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Friday, Jan. 22, 2010

HOTELS & RESTAURANTS

Royal Park stay with flavor of old Edo

The Royal Park Hotel in Nihonbashi, Tokyo, is offering a plan that combines a one-night stay in an executive floor room and dinner in one of the area's long-established Japanese restaurants, through March 31.

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The Nihonbashi area, which has been the mercantile center since the Edo Period, still retains the traditional atmosphere of Tokyo's old days, dotted with well-established shops and restaurants.

There are four classy, authentic Japanese restaurants collaborating with the hotel for this plan: the Michelin-starred Genyadana Hamadaya ( www.hamadaya.info ), Ningyocho Kikuya, Kappo Nihonbashi Toyoda ( gwill.co.jp/toyoda ) and Nihonbashi Yukari ( nihonbashi-yukari.com ). Each restaurant offers a traditional Japanese dinner course specially prepared for this plan.

To fully enjoy the area's historic atmosphere, a rickshaw service is available from the hotel to the restaurants for an additional ¥3,000.

In the morning, breakfast is prepared in the hotel's Genji-koh Japanese rrestaurant, which offers a view of a Japanese garden.

Plan prices vary from ¥42,000 to ¥63,500 per person (double or triple occupancy), depending on room type (standard or deluxe) and restaurant.

The Royal Park Hotel is adjacent to Suitengumae Station. For more information and reservations, call (03) 3667-1111.

Winemakers event at New Otani

Hotel New Otani Tokyo's fine French dining restaurant, La Tour d'Argent, will host a special winemakers dinner on Feb. 3, inviting owners of France's three makers of prestige champagne and wine — Anne Claude Leflaive from Domaine Leflaive, Didier Dupont from Champagne Salon and Erwan Faiveley from Domaine Faiveley.

The "Wine Legends" dinner event features six exclusively selected wines and champagnes accompanied by a special course dinner presented by Chef Alexandre Trancher and provides the opportunity to hear the stories behind the wines from the winemakers themselves. The dinner will be navigated by Nobuhide Tani and Satoru Mori, the hotel's highly skilled sommeliers, who have qualified for the 13th World's Best Sommelier Competition.

The dinner starts at 7:30 p.m. (reception from 7 p.m.) and costs ¥60,000 per person, including tax and service.

Hotel New Otani Tokyo is a 3-minute walk from Akasaka-Mitsuke Station. For more information, call (03) 3239-3111.

Tsukiji's exotic Sakana Takewaka

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There are many exotic, unique dishes in Japan, and ikedukuri, a sashimi dish arranged on a fish body that is still alive after being cut, is surely one of the most eccentric. It is considered a sumptuous dish suitable for celebration and entertainment.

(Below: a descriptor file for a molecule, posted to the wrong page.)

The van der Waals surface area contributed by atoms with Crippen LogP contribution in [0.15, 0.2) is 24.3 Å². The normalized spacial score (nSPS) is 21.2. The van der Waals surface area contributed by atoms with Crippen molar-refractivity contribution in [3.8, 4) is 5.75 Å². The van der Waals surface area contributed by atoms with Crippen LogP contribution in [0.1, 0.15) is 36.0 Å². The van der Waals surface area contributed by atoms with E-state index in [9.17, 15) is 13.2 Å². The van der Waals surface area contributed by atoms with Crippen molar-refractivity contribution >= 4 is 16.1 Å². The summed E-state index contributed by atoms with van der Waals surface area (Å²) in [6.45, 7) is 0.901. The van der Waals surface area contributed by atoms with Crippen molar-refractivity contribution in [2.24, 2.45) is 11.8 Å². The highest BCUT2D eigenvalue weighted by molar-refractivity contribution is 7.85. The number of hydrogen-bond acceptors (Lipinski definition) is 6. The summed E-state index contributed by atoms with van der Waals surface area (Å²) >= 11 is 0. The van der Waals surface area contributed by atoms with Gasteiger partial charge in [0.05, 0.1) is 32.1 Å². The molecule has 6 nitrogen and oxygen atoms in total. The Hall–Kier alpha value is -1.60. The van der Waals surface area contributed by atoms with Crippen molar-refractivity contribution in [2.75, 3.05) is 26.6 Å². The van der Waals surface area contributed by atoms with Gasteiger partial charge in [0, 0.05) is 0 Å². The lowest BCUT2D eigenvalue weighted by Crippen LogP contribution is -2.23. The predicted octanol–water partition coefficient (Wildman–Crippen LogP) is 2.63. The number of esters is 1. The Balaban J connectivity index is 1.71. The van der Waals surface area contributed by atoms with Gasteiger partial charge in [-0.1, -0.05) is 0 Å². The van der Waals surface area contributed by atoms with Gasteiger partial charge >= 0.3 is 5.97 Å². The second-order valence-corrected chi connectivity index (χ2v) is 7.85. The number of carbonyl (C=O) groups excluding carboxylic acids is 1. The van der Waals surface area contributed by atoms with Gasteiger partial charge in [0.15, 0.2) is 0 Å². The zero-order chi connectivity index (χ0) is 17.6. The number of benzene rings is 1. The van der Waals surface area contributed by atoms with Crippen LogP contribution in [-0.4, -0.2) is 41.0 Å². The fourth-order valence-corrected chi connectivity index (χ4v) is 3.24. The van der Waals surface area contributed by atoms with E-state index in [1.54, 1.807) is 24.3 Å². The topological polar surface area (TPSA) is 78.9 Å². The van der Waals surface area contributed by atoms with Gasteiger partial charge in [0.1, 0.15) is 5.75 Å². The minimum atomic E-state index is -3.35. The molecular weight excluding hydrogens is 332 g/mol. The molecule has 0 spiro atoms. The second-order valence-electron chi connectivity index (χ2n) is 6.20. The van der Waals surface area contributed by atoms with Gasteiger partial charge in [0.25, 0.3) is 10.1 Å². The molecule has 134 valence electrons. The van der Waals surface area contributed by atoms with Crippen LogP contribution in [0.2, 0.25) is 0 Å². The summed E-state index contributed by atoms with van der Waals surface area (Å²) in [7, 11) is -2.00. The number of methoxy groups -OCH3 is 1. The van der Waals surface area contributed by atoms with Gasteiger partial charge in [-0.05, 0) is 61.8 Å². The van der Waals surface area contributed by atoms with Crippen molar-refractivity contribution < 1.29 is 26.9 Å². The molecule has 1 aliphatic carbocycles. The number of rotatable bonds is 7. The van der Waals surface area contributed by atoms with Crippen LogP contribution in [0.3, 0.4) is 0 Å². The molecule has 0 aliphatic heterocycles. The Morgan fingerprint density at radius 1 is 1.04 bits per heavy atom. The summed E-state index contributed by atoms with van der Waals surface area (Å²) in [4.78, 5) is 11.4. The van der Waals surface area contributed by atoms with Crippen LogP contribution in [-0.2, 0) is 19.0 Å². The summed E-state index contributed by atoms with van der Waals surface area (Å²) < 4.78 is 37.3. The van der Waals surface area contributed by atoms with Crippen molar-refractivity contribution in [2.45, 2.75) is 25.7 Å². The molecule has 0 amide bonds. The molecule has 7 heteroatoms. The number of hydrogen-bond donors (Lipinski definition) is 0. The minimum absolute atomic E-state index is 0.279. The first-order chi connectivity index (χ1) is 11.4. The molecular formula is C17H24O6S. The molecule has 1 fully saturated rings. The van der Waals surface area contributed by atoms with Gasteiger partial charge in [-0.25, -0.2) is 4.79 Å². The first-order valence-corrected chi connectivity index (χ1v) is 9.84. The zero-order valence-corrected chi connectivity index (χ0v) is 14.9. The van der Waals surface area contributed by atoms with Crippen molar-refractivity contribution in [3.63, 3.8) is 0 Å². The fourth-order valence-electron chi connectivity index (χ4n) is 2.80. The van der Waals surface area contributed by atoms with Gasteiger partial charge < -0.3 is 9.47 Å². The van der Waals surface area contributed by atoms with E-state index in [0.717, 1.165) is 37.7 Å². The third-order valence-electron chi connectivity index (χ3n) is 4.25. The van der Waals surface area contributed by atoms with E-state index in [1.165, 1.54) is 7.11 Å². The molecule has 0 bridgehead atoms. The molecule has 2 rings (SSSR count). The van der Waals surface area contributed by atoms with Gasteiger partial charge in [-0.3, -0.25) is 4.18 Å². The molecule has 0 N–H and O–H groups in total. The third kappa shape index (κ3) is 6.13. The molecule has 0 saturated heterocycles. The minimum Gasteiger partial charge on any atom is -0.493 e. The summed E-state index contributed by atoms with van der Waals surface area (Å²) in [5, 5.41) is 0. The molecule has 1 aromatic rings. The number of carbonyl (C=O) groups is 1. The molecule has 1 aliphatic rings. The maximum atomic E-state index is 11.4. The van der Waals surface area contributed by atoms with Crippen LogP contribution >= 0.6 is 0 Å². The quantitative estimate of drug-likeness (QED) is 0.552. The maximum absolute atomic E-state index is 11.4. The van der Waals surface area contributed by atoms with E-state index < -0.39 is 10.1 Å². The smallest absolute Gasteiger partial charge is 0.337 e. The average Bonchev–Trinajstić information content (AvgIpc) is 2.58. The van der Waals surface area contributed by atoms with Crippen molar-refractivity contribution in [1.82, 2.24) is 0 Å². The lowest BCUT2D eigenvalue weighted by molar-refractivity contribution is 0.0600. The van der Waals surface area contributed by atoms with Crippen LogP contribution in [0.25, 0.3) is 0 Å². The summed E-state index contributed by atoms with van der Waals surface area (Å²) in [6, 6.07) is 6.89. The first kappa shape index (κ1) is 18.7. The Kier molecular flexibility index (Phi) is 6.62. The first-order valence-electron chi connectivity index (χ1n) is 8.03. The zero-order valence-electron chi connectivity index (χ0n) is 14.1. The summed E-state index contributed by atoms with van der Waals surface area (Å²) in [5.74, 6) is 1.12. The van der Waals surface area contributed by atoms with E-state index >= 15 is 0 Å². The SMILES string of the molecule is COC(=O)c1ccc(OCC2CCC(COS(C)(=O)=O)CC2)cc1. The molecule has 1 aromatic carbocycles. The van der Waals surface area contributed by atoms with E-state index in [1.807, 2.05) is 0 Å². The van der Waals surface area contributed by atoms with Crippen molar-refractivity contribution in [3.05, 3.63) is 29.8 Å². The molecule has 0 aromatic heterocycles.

Operating in Tokyo's Tsukiji fish market area for more than 20 years, Sakana Takewaka is a fine fish restaurant that serves such dishes as well as other staple Japanese dishes such as sushi and tempura.

At the center of the restaurant sits a huge, 20-ton ikesu fish tank, surrounded by counter seats, where a variety of sea life brought daily from around Japan is kept alive until just before serving.

The most popular menu is "dancing squid (ikedukuri of squid)," the restaurant's specialty since its opening. Popular among foreigners are ikedukuri of fish such as sea bream, arranged beautifully on a ship-shaped dish.

There are four regular dinner courses: a ¥5,800 course featuring the squid; ¥6,800 and ¥7,800 courses featuring fish ikedukuri; and a ¥12,000 course featuring both squid and fish ikedukuri (prices exclude 10 percent service charges). Reservations are recommended, especially for squid ikedukuri.

There are also two-hour all-you-can-drink party courses at ¥8,000, ¥10,000 and ¥12,000, including service charges. A la carte menus are also available.

In addition to 20 counter seats, there are table seats and private rooms, which accommodate four to 40 people.

Sakana Takewaka restaurant is on the B1 floor of Tsukiji KY Bldg., 4-7-5 Tsukiji, Chuo-ku, Tokyo, a 3-minute walk from Exit 2 of Tsukiji Station on the Hibiya Line. It is closed Sundays. For more details, call (03) 5565-0888 or visit www.tsukiji-takewaka.com (Japanese only).



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